TEMPO.CO, Jakarta - Indonesia President Joko Widodo or Jokowi said government is ready to meet fundamental economic challenges. "We are currently facing fundamental economic challenges, but the government is prepared for it," he remarked during a meeting with academics and members of the business community in Jakarta, Thursday.
He affirmed that the Indonesian economy is currently experiencing a slowdown, as the engine for economic growth can no longer be relied upon.
"Our economy is ending its old cycle and leading to a new one. This is a fundamental transition from consumption to production and investment," he noted.
President Widodo stated that the engine of growth, driven by the exports of raw material commodities, is no longer productive, as the prices of commodities have sharply declined.
"We can no longer delay implementing a fundamental economic reform although it will be painful. There is no gain without pain. A lot of countries have failed to upgrade their engines of growth and have even pledged welfare without hard work. They are now on the brink of collapse. Indonesia must prevent it," he said.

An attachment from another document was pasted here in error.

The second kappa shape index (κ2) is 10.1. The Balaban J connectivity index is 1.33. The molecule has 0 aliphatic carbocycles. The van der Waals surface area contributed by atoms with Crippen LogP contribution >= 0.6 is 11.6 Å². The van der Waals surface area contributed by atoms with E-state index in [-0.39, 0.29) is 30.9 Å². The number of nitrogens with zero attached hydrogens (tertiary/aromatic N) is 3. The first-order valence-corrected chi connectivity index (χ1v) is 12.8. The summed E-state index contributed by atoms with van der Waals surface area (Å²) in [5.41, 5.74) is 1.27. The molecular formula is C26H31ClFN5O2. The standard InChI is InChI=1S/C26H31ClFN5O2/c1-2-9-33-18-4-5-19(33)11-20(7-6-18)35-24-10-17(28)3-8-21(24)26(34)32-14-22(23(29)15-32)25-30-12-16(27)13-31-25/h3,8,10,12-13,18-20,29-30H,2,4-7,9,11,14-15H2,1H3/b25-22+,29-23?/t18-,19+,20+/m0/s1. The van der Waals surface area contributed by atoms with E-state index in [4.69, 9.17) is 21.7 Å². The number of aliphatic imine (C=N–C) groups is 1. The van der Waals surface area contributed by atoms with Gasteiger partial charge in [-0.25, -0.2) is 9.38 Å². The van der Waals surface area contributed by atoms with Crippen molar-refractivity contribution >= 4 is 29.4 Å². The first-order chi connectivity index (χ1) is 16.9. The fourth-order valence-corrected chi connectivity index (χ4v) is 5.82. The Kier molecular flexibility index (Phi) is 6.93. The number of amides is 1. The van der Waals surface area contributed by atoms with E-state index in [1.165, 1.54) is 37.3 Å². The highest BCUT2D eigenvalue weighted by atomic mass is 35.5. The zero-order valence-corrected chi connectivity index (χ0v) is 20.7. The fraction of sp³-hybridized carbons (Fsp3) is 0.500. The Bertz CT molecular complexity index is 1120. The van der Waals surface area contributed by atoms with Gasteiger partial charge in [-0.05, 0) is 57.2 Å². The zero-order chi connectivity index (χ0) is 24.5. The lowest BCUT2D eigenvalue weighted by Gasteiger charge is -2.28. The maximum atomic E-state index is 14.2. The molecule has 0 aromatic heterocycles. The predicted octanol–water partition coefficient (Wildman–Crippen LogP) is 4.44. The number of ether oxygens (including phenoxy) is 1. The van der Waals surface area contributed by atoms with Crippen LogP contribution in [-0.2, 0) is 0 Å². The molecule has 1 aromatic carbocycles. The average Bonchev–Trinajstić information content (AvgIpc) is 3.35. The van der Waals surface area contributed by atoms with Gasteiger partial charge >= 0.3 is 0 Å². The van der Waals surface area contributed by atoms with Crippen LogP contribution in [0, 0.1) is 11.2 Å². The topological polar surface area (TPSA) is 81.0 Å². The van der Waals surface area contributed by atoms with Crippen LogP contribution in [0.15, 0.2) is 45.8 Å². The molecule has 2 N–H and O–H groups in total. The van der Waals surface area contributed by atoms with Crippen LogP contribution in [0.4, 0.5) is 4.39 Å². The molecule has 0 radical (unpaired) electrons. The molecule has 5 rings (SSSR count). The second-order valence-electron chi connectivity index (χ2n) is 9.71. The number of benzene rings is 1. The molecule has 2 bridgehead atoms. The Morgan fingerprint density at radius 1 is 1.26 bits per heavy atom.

The president emphasized that Indonesia must set up a new economic growth engine. "What is now needed is a revolution in the managerial culture," he said.
To deal with the currency depreciation, for instance, he suggested that the producers must not immediately raise the prices of their products but must instead seek ways to curb the prices and change the distribution and production system in order to make it more efficient.
"This has been going on for years while the high prices of products and services would only make our country less competitive," he pointed out.
He affirmed that in order to meet the challenge, in the short term, the government will conduct economic stabilization, including on the prices of essentials.
He noted that government spending will also be optimized while awaiting the emergence of the new growth engine. "We will exploit the available fiscal room," he said.
Jokowi also said the government will try to get investment funds from Japan, Korea, China, Singapore, Germany, and the United States. "The funds are needed for investment to increase productivity, not for subsidy or consumptive projects."